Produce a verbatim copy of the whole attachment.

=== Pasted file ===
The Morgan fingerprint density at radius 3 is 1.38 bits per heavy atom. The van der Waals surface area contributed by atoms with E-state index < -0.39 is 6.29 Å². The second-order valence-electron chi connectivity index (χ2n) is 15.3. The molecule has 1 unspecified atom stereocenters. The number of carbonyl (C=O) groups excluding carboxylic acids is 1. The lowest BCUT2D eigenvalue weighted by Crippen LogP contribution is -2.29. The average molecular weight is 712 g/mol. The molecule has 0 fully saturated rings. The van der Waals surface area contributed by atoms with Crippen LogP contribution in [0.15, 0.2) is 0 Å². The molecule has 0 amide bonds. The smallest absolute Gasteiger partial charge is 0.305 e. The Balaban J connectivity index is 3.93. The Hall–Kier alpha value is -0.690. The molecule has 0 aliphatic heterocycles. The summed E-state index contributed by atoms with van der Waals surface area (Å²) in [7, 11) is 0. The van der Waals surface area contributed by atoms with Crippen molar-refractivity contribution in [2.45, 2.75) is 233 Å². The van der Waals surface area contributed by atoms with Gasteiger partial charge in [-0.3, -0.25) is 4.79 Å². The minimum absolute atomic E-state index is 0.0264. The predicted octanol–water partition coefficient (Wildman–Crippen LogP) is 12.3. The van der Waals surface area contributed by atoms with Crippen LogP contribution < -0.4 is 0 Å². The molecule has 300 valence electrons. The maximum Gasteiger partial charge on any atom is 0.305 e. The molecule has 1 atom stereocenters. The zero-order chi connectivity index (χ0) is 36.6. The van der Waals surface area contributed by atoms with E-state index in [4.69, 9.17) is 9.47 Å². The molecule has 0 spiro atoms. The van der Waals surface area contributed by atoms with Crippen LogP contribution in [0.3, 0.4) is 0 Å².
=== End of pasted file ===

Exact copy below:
The Morgan fingerprint density at radius 3 is 1.38 bits per heavy atom. The van der Waals surface area contributed by atoms with E-state index < -0.39 is 6.29 Å². The second-order valence-electron chi connectivity index (χ2n) is 15.3. The molecule has 1 unspecified atom stereocenters. The number of carbonyl (C=O) groups excluding carboxylic acids is 1. The lowest BCUT2D eigenvalue weighted by Crippen LogP contribution is -2.29. The average molecular weight is 712 g/mol. The molecule has 0 fully saturated rings. The van der Waals surface area contributed by atoms with Crippen LogP contribution in [0.15, 0.2) is 0 Å². The molecule has 0 amide bonds. The smallest absolute Gasteiger partial charge is 0.305 e. The Balaban J connectivity index is 3.93. The Hall–Kier alpha value is -0.690. The molecule has 0 aliphatic heterocycles. The summed E-state index contributed by atoms with van der Waals surface area (Å²) in [7, 11) is 0. The van der Waals surface area contributed by atoms with Crippen molar-refractivity contribution in [2.45, 2.75) is 233 Å². The van der Waals surface area contributed by atoms with Gasteiger partial charge in [-0.3, -0.25) is 4.79 Å². The minimum absolute atomic E-state index is 0.0264. The predicted octanol–water partition coefficient (Wildman–Crippen LogP) is 12.3. The van der Waals surface area contributed by atoms with Crippen LogP contribution < -0.4 is 0 Å². The molecule has 300 valence electrons. The maximum Gasteiger partial charge on any atom is 0.305 e. The molecule has 1 atom stereocenters. The zero-order chi connectivity index (χ0) is 36.6. The van der Waals surface area contributed by atoms with E-state index in [4.69, 9.17) is 9.47 Å². The molecule has 0 spiro atoms. The van der Waals surface area contributed by atoms with Crippen LogP contribution in [0.3, 0.4) is 0 Å².